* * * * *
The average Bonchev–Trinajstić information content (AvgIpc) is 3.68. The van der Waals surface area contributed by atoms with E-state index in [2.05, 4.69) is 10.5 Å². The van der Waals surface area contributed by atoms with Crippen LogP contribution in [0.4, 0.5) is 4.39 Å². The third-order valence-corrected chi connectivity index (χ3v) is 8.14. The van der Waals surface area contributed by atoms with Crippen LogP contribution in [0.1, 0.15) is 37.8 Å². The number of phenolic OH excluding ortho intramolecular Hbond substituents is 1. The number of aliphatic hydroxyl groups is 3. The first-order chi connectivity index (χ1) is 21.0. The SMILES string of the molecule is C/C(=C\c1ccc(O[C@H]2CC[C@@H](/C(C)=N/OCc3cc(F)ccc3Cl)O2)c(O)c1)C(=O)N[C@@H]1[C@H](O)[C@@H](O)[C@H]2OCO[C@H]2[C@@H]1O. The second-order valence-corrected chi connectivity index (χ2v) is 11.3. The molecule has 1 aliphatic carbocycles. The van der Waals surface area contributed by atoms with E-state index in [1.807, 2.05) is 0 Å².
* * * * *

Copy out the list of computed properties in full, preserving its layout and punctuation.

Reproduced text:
The average Bonchev–Trinajstić information content (AvgIpc) is 3.68. The van der Waals surface area contributed by atoms with E-state index in [2.05, 4.69) is 10.5 Å². The van der Waals surface area contributed by atoms with Crippen LogP contribution in [0.4, 0.5) is 4.39 Å². The third-order valence-corrected chi connectivity index (χ3v) is 8.14. The van der Waals surface area contributed by atoms with Crippen LogP contribution in [0.1, 0.15) is 37.8 Å². The number of phenolic OH excluding ortho intramolecular Hbond substituents is 1. The number of aliphatic hydroxyl groups is 3. The first-order chi connectivity index (χ1) is 21.0. The SMILES string of the molecule is C/C(=C\c1ccc(O[C@H]2CC[C@@H](/C(C)=N/OCc3cc(F)ccc3Cl)O2)c(O)c1)C(=O)N[C@@H]1[C@H](O)[C@@H](O)[C@H]2OCO[C@H]2[C@@H]1O. The second-order valence-corrected chi connectivity index (χ2v) is 11.3. The molecule has 1 aliphatic carbocycles. The van der Waals surface area contributed by atoms with E-state index in [1.807, 2.05) is 0 Å².